The book also contains Block debating or attacking other libertarians for falling short of Paulist standards; instances, he believes, are Randy Barnett’s pro-Iraq War stance, and Wendy McElroy’s disdain for any major-party political leader for the libertarian cause. Block often provides line-by-line eviscerations of other people’s writings that he found mistaken or insufficiently respectful to Paul, whether from libertarian or nonlibertarian sources. (Block regards one of my Reason colleagues expressing on TV the opinion that there was no way Paul would win the presidency — and with a look on her face that he found objectionable, to boot — as a firable offence. He regards an organization that would not do such firing as unworthy of the libertarian label or libertarian support. Reason, of course,did not fire her.)

Block may be read by some as too hero-worshipping of Paul, and unrealistically optimistic about his chances. (Block, for example, seems to think the probability of Paul’s victory can be calculated merely by assuming that every single GOP candidate has the exact same odds of winning.) But Block is objective enough to admit that despite his admittedly great success as a proselytizer for the cause, Paul is “not a leading theoretician, not a leading economist . . . not a leading intellectual” of the movement. So what is he? I think Block would agree with my assessment, as author of my own book about Paul and someone who has followed his career with interest and support since 1988, that Paul is a staunch student and fan of Mises and Rothbard who has learned and can transmit their lessons well, who found himself in the position — ironically through a major-party run for president — of selling radically anti-political libertarian ideas with greater efficiency and success than anyone else has managed for a very long while. Block is correct in thinking that Paul has been uniquely successful at his task, and most interestingly by finding a huge mass of normal Americans who never thought of themselves as libertarians before, or as anything specifically political at all.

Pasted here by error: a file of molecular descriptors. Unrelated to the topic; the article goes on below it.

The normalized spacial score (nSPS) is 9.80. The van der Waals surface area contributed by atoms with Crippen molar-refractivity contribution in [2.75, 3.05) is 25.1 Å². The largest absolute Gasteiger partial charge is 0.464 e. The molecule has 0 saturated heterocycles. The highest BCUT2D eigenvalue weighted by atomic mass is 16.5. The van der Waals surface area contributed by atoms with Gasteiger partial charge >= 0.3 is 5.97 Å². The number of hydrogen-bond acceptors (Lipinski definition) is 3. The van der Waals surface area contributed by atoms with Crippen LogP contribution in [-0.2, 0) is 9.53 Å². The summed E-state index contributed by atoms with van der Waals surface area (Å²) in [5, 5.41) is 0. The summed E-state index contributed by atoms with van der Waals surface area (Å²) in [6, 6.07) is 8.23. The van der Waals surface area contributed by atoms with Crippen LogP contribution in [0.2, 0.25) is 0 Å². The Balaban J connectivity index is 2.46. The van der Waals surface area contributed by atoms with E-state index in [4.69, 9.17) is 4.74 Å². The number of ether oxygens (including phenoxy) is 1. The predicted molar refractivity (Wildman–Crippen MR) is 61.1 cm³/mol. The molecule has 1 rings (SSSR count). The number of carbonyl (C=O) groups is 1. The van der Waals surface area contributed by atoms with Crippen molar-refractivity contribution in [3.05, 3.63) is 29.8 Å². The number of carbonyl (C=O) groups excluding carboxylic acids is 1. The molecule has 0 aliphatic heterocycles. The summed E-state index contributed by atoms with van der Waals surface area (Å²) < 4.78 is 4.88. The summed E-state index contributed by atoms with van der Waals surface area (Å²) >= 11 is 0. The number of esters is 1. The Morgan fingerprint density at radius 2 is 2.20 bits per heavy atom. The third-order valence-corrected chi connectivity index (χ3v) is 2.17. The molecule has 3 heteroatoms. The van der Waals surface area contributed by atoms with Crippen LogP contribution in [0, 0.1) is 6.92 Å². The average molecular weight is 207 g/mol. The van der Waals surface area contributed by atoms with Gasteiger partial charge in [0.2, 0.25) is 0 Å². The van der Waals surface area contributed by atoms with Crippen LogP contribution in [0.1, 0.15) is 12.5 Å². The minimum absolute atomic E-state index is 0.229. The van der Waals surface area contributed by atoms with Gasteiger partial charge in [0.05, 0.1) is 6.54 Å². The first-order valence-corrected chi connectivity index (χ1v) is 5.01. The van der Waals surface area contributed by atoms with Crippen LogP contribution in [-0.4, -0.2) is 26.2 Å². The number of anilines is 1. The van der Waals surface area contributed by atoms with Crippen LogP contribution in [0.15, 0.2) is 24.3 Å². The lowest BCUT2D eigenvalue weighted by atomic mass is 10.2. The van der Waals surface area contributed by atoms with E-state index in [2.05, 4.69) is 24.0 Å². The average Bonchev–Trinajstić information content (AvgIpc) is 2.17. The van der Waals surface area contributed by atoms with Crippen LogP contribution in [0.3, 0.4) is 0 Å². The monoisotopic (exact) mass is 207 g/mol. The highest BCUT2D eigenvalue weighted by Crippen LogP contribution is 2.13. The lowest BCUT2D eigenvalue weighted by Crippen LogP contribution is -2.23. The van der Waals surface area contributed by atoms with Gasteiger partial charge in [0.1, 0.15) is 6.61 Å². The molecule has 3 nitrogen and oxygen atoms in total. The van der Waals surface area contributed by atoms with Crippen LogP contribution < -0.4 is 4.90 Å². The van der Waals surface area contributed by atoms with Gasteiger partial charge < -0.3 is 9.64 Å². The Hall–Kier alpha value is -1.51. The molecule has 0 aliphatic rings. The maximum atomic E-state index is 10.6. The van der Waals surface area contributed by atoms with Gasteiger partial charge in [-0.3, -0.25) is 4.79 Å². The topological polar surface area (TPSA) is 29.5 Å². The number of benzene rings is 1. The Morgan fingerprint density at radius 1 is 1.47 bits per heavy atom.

Understanding what Paul did and said since 2007 ought to be of great interest to libertarians or students of libertarianism, or just students of American politics, and Block gathers a useful collection of information and arguments about the Paul movement as it happened, touching on many of the controversies that surrounded Paul, both within and without libertarianism. If one is a Paul fan seeking a grab-bag of commentary and explanations that is unabashedly pro-Paul — something difficult to find in the modern media environment — then he or she will at least have fun with this book, and likely learn a lot about some of the more complicated issues Block addresses, such as strict property-right libertarian environmentalism, and how to figure out, amid the maddening empirical complications of modern foreign policy issues, who is and who is not an initial aggressor, as opposed to simply a retaliator.

Readers not already 100% sold on Paul are likely to feel Block’s suspicion and even contempt radiating at them. But 10, 20, or 30 years from now, when people look back on what the Paul movement may have meant for American libertarianism, this book will be a valuable document of the excitement and manic energy that Paul’s presence inspired in many a libertarian, old and new.